BENGALURU: If your objective is to teach a child a lesson, punishing them in an unpredictable manner is certainly not going to achieve that. You may force them to behave in a certain way but that is going to have a temporary effect. The act of disciplining a child is not the same as punishing them.
There’s a vast difference between the two. In the former you give them a skill, a lesson to be better in the future.In the latter, we merely unload our own frustrations and make them feel bad about an act already done so that they might remember the lesson. And humiliation is only the first stage after a child is hit. It is then followed by shame and confusion. Each one of us in the divine play of nature is designed to feel strong and empowered. People love it when they feel they are in charge and can make decisions. The sort of freedom you experience with empowerment of the self is indescribable.
But the moment a child is hit, an intense feeling of shame overcomes them. Whether or not they think they are at fault is beside the point. A child is not even thinking whether what they did was right or wrong. Shame involves feeling weak and so incapable that one can’t even protect themselves. As a species, we are designed to safeguard ourselves. You could be busy doing the most careful task but even a fly coming at a fast speed towards your eye makes you blink. Your subconscious mind knows that you have to blink to protect yourself. It’s innate.
However, when a child is hit, even if they can protect themselves, they don’t. They know that they can’t hit their parent back. This leads to utter confusion in their mind.
Can they trust their inner voice which says they can protect themselves but they can’t? Can they trust a parent who is supposed to guard them but is attacking instead?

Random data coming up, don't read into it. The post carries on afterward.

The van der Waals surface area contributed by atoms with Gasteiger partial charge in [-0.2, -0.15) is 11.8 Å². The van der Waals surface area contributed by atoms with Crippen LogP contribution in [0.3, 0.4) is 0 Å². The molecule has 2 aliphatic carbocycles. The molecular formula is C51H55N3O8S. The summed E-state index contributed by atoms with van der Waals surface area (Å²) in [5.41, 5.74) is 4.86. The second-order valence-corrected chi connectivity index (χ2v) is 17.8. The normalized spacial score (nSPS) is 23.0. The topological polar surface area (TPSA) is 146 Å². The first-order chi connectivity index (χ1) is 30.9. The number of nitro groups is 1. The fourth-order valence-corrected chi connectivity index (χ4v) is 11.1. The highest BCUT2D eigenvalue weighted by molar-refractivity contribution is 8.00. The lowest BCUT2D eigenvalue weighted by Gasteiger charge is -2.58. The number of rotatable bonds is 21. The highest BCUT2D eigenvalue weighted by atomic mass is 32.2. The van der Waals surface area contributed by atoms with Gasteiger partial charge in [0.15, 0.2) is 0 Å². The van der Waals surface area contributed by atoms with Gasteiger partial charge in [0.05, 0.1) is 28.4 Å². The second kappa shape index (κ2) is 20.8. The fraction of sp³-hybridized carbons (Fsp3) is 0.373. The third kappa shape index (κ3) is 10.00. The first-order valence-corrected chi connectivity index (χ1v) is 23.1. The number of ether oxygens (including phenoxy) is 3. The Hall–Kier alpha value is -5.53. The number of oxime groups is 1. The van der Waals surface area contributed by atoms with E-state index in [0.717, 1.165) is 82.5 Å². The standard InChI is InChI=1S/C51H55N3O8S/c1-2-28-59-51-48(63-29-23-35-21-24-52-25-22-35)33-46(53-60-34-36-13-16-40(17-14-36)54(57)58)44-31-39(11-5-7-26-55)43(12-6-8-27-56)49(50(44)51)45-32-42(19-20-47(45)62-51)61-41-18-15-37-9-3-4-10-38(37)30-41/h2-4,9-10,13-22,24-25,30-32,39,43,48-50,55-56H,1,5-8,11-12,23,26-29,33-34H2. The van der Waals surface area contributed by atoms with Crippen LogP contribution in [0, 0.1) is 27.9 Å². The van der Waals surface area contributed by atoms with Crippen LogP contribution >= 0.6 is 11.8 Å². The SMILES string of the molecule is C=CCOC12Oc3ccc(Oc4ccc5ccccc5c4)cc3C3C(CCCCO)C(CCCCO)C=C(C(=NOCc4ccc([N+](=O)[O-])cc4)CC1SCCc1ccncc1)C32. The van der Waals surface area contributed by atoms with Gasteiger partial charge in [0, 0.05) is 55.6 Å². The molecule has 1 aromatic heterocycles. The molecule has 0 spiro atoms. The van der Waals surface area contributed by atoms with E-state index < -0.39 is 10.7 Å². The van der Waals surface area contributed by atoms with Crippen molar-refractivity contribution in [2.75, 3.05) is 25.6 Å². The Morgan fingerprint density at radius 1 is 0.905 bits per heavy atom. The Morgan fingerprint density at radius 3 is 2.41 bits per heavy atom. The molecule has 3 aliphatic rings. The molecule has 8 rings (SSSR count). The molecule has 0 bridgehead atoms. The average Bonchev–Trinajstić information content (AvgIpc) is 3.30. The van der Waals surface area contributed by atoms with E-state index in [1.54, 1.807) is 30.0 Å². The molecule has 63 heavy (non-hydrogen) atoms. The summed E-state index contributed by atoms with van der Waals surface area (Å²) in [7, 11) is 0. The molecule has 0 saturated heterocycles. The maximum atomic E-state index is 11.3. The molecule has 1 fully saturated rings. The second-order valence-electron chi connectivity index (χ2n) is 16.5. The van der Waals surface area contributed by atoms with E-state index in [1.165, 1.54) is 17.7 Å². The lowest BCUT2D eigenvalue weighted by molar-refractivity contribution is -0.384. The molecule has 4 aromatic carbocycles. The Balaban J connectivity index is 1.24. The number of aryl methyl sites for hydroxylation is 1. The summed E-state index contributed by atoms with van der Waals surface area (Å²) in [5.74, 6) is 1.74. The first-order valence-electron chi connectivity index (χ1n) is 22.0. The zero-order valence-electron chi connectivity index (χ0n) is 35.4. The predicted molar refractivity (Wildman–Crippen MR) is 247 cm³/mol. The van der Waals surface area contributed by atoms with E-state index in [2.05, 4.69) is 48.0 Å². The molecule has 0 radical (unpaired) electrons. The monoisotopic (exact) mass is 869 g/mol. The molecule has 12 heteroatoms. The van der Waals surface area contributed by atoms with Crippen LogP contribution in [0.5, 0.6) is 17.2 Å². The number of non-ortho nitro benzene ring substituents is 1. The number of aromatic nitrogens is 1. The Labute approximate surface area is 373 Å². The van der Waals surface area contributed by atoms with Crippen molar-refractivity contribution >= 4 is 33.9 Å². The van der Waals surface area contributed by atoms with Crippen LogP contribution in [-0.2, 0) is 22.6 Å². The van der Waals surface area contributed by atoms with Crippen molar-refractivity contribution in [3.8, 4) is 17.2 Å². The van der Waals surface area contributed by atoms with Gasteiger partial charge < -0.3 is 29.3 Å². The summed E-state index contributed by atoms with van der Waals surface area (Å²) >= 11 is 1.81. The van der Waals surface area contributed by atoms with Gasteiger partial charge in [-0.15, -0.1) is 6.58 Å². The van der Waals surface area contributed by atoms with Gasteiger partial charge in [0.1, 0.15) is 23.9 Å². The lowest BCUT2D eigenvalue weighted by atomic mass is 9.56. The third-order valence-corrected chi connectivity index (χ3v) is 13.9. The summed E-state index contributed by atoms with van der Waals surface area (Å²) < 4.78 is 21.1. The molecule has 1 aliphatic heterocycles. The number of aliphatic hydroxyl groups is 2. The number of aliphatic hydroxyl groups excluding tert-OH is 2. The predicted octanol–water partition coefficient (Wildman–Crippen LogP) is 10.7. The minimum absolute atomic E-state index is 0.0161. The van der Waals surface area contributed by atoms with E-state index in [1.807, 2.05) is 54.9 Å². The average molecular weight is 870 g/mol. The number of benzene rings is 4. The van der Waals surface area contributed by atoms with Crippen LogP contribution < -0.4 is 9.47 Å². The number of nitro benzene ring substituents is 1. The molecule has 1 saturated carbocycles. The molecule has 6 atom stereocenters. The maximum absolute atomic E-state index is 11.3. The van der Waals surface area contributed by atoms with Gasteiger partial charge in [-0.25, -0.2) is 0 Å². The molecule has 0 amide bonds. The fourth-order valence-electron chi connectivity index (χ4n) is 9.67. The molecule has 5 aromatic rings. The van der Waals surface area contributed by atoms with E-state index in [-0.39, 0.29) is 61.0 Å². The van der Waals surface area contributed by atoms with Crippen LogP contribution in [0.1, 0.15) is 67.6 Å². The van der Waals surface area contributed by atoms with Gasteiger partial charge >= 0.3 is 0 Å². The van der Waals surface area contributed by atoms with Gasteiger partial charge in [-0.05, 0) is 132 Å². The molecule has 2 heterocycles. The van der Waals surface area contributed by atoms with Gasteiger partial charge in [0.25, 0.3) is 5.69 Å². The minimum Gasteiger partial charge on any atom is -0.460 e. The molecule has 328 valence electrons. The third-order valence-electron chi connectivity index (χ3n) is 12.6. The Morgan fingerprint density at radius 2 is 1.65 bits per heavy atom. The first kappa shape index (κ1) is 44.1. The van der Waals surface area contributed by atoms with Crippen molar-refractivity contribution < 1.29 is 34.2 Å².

Where can they go? Whom can they call? Whom should they listen to?
I meet so many children who have disorders like depression, anxiety, obsessive compulsive disorder (OCD), paranoia, and most of them have either been subjected to or been witness to domestic violence. The helplessness a child feels when hit is very similar to what they experience when parents fight with each other and a child just has to sit and watch it all helplessly.
This doesn’t end there. When a child is hit repeatedly, he or she is going to turn rebellious. It’s only a matter of time. If they have the opportunity, they’ll speak up or move out and if they don’t, they’ll just stop listening to you. Most people who turn a completely deaf ear to their parents’ advice or all things parent-related are usually the ones who were either subjected to spanking or excessive verbal abuse as children. Or, they saw their parents arguing and fighting frequently. Or, they were repeatedly told they were not good enough. In so doing, there comes a moment when the child gives up and begins to believe that they might actually be no good. It is very hard to rescue such a child.
Excerpted from The Children Of Tomorrow by Om Swami, with permission from HarperCollins India